When it comes down to road bike brands it’s very much about personal preference. Many road bikes from competing brands are very similar, with most in the same price range having more or less identical groupsets. You’ll see many entry level bikes using the Shimano 105 set, with higher priced offerings using Ultegra or Dura-Ace.
There are so many bike manufacturers, from all corners of the globe, that the choice can be bewildering. The benefit for the buyer, is that more competition means generally improved quality and value. The brands to look out for when shopping for a road bike would include Specialized, Giant, Trek, Cervelo, and Willier. There are of course, dozens more, but at least one of these will tend to be on the menu in any quality bike shop.
Giant is recognised as the world’s biggest bike brand with 2012 sales of more than $1.8 billion. They are based in Taiwan but their bikes are seen all over the world, including on Grand Tours as ridden by the Giant-Alpecin team. http://teamgiantalpecin.com/
In general, you are likely to get better value by sticking with the stock components that come with the bike. Manuafcaturers will have pre-selected the core components for a reason, will have bought at scale from the component manufacturers and can pass on the savings within the sticker price for your chosen road bike. That doesn’t mean you can’t make changes, either at the time of purchase, or later. For example, you could ask your local bike shop about swapping out components, such as wheels, in order to do some mixing and matching to get the bike that’s right for you.
How to Save More on just about any Road Bike
So, let’s say you’ve taken our advice, shopped around, read reviews, and visited your local bike shop. If you haven’t been tempted to open your wallet there and then, you may now be sitting at home pondering your next move. You already know that the internet can be an amazing place for research and discount shopping. Bikes are no different with millions of dollars spent online on bikes and bike accessories. Online bike shops compete fiercely on price so take advantage and shop around. It will help if you’ve narrowed down your choice to a particular brand, or at least your top 2-3 brands, and have an idea on which model you want. A good tip for additional savings is to consider a model that may be one or two years old. All bike brands launch new models every year so it’s very likely that both offline and online bike stores will be discounting prices for past years’ models. We’ve seen savings of up to 50% just for going for a 2014 model over a 2016 model. In many cases, the specifications will be almost identical, so if you’re comfortable having a slightly older model you can make big savings.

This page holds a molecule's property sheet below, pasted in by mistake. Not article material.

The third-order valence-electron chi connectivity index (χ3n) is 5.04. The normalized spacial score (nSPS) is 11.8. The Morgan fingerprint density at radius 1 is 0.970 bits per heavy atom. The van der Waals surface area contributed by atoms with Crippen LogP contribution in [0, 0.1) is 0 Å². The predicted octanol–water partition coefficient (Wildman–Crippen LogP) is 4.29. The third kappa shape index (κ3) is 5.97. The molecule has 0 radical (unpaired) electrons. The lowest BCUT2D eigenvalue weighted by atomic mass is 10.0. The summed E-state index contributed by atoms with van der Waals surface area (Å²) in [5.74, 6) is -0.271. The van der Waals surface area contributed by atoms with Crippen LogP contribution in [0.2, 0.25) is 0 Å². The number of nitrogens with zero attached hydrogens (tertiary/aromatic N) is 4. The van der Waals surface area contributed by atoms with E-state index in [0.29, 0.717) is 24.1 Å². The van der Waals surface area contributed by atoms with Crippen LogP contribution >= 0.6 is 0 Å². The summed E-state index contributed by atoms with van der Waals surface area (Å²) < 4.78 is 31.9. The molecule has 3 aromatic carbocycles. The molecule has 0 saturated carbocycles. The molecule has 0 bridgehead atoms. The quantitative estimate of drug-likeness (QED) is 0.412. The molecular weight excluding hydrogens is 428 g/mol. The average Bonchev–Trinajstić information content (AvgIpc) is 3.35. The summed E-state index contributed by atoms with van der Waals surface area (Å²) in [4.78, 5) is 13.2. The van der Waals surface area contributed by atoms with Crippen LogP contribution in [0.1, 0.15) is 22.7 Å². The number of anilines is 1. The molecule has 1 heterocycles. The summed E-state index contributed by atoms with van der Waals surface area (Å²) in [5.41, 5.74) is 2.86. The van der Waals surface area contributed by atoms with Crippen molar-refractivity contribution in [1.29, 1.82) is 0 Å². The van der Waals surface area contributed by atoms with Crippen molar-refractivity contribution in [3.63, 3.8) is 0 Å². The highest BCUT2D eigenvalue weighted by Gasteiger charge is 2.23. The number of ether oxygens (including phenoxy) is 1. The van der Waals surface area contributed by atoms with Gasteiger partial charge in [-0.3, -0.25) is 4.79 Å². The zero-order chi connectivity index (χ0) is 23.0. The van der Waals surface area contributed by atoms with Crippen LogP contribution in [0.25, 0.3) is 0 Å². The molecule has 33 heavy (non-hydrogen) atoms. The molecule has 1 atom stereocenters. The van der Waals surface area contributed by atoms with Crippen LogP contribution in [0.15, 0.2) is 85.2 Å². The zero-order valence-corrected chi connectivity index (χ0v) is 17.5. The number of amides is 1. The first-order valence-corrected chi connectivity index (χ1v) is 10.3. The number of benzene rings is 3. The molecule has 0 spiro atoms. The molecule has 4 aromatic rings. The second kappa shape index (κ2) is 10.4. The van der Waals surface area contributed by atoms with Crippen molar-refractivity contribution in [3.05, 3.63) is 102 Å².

Buying online is much easier than you might expect. You’ll find dozens of online bike shops with a simple Google search. If you’ve narrowed down the search to a particular make and model you will quickly be able to compare prices between competing bike shops. In some cases, you may find that the manufacturers have restricted pricing to ensure that all retailers sell their bikes at the same price. That restriction may be lifted for older models so it’s still worth shopping around. We’ve also seen some retailers charge parity pricing but throw in a 10% rebate to be spent on parts or accessories. That can be a very nice bonus if you’re spending a few thousand $s or £s on your new road bike.
Don’t end your search without a look on eBay. At the time of writing, our search for “road bikes” threw us more than 2500 results. You can spend hours flicking through bike listings. Many will be brand new, and you may just be able to pick up a bargain. We wary that some overseas sellers may advertise bikes that may be non-branded. Even though these may be good quality bikes, you run the risk of warranty issues, or low resale values.
If you happen to be shopping for your new road bike around the holiday season, you can expect to find some especially good deals. Particularly in January, you will find online bike retailers offering extra discounts on both current, and past years’ models.
For example, we found competitivecyclist.com offering 2015 road bikes at up to 42% discount, along with free shipping. Take the time to shop around. It’s actually good fun, and you might just grab a great deal.
Buying a new road bike is a big decision so it’s worth the investment to do your research, try before you buy when possible, and shop around to get the best deal. Above all, treat it as part of your overall cycling experience. When you’re out on the road, the bike plays a key role in your overall cycling enjoyment so get it right and you’re new road bike will give you pleasure for many years. We hope this guide has been helpful. If you have any other tips or comments we always enjoy hearing from you.